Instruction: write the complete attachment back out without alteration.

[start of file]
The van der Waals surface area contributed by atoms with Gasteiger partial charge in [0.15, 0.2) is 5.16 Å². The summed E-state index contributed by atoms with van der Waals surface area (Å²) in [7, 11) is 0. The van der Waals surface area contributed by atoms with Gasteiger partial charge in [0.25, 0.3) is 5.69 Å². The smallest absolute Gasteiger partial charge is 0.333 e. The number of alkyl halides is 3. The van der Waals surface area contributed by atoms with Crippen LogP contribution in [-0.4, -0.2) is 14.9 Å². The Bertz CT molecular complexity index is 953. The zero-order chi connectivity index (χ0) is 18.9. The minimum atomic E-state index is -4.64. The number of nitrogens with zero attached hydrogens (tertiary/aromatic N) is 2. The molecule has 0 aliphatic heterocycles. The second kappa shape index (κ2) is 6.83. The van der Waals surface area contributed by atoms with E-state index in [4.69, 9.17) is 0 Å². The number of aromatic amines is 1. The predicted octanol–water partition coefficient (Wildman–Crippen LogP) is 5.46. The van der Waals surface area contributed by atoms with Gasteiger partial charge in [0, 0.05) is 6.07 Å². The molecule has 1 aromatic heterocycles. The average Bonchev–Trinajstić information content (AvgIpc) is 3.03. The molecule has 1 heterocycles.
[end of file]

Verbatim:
The van der Waals surface area contributed by atoms with Gasteiger partial charge in [0.15, 0.2) is 5.16 Å². The summed E-state index contributed by atoms with van der Waals surface area (Å²) in [7, 11) is 0. The van der Waals surface area contributed by atoms with Gasteiger partial charge in [0.25, 0.3) is 5.69 Å². The smallest absolute Gasteiger partial charge is 0.333 e. The number of alkyl halides is 3. The van der Waals surface area contributed by atoms with Crippen LogP contribution in [-0.4, -0.2) is 14.9 Å². The Bertz CT molecular complexity index is 953. The zero-order chi connectivity index (χ0) is 18.9. The minimum atomic E-state index is -4.64. The number of nitrogens with zero attached hydrogens (tertiary/aromatic N) is 2. The molecule has 0 aliphatic heterocycles. The second kappa shape index (κ2) is 6.83. The van der Waals surface area contributed by atoms with E-state index in [4.69, 9.17) is 0 Å². The number of aromatic amines is 1. The predicted octanol–water partition coefficient (Wildman–Crippen LogP) is 5.46. The van der Waals surface area contributed by atoms with Gasteiger partial charge in [0, 0.05) is 6.07 Å². The molecule has 1 aromatic heterocycles. The average Bonchev–Trinajstić information content (AvgIpc) is 3.03. The molecule has 1 heterocycles.